Universal // 2001 // 126 Minutes // Rated R
Reviewed by Judge Steve Power (Retired) // June 5th, 2009
It's not how you play the game, it's how the game plays you.
Director Tony Scott's (Crimson Tide) 2001 espionage thriller finally hits home in high definition. This is secret agents writ real; no gadgets, kung fu, or high speed chases in exotic locales. It's a twisting journey through the world of international espionage with a leading man who makes it a journey worth taking.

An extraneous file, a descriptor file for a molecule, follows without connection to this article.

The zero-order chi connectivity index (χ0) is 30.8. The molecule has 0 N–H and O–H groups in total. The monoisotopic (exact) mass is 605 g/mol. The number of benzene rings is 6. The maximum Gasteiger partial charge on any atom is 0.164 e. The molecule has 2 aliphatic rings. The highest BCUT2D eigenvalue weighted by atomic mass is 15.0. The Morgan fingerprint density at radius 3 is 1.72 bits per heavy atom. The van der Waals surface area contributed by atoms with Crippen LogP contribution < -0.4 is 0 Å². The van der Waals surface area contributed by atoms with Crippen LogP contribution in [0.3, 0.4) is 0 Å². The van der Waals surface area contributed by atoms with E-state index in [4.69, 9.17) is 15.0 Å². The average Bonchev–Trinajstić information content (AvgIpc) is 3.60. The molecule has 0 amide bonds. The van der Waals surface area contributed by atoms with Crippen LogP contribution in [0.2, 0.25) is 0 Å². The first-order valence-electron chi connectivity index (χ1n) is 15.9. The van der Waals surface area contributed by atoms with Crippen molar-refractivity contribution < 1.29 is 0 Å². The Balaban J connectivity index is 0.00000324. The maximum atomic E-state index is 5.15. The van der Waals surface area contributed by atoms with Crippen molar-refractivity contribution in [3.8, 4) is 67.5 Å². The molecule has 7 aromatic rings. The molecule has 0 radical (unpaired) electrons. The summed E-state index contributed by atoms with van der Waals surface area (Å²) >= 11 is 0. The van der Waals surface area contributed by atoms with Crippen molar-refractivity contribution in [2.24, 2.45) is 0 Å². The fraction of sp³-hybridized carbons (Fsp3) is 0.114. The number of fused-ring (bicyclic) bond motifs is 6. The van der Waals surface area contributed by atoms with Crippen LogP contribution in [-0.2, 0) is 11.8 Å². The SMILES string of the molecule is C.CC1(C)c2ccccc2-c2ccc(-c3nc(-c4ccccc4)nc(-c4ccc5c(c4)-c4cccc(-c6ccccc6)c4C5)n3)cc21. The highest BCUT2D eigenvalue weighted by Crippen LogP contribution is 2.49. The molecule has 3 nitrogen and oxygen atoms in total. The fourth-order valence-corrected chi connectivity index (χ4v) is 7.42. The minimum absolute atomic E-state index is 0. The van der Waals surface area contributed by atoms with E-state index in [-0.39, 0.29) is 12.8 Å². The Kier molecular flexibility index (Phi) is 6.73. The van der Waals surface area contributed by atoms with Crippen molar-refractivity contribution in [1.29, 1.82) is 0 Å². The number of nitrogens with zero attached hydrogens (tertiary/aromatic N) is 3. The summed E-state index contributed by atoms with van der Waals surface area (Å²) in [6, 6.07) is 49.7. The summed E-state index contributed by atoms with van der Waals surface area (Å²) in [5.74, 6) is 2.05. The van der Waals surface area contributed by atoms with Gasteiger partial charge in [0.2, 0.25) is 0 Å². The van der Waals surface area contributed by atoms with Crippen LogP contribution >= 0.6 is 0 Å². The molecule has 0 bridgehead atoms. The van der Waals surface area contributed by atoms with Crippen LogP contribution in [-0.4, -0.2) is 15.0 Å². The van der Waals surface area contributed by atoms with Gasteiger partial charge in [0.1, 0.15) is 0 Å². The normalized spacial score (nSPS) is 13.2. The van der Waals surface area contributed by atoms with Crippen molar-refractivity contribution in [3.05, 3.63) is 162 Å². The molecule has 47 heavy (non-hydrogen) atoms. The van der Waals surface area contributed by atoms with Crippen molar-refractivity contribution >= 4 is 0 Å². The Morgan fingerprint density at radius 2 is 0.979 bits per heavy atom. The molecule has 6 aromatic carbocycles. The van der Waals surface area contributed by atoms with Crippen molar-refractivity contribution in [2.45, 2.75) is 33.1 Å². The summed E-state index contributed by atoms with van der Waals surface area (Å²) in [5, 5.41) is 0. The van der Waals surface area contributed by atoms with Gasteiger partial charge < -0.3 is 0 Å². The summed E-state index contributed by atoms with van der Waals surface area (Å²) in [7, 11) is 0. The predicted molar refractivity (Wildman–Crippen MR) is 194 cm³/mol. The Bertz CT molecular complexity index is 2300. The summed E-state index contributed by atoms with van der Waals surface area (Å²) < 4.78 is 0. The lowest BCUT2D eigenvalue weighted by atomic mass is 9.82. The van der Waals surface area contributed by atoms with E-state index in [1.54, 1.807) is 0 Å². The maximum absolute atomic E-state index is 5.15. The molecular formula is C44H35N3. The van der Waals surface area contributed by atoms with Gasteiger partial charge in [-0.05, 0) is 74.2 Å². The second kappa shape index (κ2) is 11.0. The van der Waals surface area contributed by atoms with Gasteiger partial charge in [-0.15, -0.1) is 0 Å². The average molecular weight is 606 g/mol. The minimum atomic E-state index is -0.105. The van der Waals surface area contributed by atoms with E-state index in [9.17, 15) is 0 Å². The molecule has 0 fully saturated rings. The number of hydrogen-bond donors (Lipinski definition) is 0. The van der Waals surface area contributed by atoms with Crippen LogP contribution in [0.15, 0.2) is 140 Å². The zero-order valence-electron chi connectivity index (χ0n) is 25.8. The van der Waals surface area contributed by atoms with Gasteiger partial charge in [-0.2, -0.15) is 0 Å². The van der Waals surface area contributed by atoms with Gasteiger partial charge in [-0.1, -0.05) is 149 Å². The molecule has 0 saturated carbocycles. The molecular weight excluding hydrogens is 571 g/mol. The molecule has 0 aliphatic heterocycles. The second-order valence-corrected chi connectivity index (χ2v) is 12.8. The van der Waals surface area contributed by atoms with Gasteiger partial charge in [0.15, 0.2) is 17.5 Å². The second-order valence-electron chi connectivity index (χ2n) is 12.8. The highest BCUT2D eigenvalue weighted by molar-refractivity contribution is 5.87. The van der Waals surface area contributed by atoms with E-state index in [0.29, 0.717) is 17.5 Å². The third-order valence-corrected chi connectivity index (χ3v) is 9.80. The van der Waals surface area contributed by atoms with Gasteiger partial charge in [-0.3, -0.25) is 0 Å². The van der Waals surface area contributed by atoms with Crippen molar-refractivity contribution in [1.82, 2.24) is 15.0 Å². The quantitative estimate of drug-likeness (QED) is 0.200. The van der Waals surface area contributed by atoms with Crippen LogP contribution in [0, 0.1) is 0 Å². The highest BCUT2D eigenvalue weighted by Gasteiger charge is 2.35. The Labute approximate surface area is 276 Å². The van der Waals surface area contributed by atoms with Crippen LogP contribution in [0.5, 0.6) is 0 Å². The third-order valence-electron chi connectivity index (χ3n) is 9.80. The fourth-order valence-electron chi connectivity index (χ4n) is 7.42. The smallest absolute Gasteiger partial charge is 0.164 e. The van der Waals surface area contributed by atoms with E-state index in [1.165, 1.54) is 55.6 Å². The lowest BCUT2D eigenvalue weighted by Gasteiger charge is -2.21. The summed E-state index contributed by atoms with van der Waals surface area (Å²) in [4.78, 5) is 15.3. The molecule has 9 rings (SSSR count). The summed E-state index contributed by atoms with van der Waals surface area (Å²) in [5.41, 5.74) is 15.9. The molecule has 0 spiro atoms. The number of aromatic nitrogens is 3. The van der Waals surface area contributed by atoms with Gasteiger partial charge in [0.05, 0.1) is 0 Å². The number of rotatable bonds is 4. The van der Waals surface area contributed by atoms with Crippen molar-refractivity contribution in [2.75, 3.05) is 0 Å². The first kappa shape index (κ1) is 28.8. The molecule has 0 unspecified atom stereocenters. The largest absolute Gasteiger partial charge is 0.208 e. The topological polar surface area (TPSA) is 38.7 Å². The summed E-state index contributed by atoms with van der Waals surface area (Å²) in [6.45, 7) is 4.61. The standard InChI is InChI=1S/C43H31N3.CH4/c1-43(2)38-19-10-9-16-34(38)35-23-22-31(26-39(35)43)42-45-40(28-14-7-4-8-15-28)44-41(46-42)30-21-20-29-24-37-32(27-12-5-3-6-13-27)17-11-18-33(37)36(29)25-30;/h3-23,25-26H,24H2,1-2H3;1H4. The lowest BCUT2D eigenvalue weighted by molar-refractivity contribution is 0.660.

It's 1991, and CIA agent Nathan Muir (Robert Redford, The Sting) is preparing for his final day on the job. A phone call from a liaison in Hong Kong informs him that one of his former agents, "The Boy Scout," is in some kind of trouble. Turns out the "Boy Scout" is one Tom Bishop (Brad Pitt, Fight Club), and he's been busted for espionage after attempting to infiltrate a prison in Su Chou, China disguised as an aid worker. It's a sensitive time for the administration, with the President scheduled to appear in China to discuss trade agreements in less than a week. The CIA is tasked with either claiming Bishop as one of their own, thus causing a potential diplomatic ripple, or letting the Chinese execute him after 24 hours. Adding to the fiasco, Bishop had vanished from Hong Kong and was on a rogue operation, acting entirely without orders. Muir, being the man who recruited and trained Tom Bishop, manages to swindle his way onto the hastily assembled task force and, while recounting his experiences with Bishop to the powers that be, is secretly putting his own plans into motion in the hopes he can save his former protégé's life.